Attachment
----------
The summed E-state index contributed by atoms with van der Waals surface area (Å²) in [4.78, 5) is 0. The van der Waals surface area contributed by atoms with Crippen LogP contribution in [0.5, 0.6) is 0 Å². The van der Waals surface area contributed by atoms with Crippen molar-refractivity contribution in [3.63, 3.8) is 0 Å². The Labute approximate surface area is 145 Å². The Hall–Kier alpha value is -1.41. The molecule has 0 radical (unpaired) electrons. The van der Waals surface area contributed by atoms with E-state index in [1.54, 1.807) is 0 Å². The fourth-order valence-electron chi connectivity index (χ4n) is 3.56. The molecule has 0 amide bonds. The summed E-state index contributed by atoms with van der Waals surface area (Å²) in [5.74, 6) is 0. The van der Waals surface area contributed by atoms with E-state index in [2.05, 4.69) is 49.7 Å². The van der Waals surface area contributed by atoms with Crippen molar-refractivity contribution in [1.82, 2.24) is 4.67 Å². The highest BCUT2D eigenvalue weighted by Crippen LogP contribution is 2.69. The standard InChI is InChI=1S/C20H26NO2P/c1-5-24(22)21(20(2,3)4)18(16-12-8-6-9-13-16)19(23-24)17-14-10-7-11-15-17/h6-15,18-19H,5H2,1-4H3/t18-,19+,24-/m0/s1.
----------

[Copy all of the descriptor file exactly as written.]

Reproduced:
The summed E-state index contributed by atoms with van der Waals surface area (Å²) in [4.78, 5) is 0. The van der Waals surface area contributed by atoms with Crippen LogP contribution in [0.5, 0.6) is 0 Å². The van der Waals surface area contributed by atoms with Crippen molar-refractivity contribution in [3.63, 3.8) is 0 Å². The Labute approximate surface area is 145 Å². The Hall–Kier alpha value is -1.41. The molecule has 0 radical (unpaired) electrons. The van der Waals surface area contributed by atoms with E-state index in [1.54, 1.807) is 0 Å². The fourth-order valence-electron chi connectivity index (χ4n) is 3.56. The molecule has 0 amide bonds. The summed E-state index contributed by atoms with van der Waals surface area (Å²) in [5.74, 6) is 0. The van der Waals surface area contributed by atoms with E-state index in [2.05, 4.69) is 49.7 Å². The van der Waals surface area contributed by atoms with Crippen molar-refractivity contribution in [1.82, 2.24) is 4.67 Å². The highest BCUT2D eigenvalue weighted by Crippen LogP contribution is 2.69. The standard InChI is InChI=1S/C20H26NO2P/c1-5-24(22)21(20(2,3)4)18(16-12-8-6-9-13-16)19(23-24)17-14-10-7-11-15-17/h6-15,18-19H,5H2,1-4H3/t18-,19+,24-/m0/s1.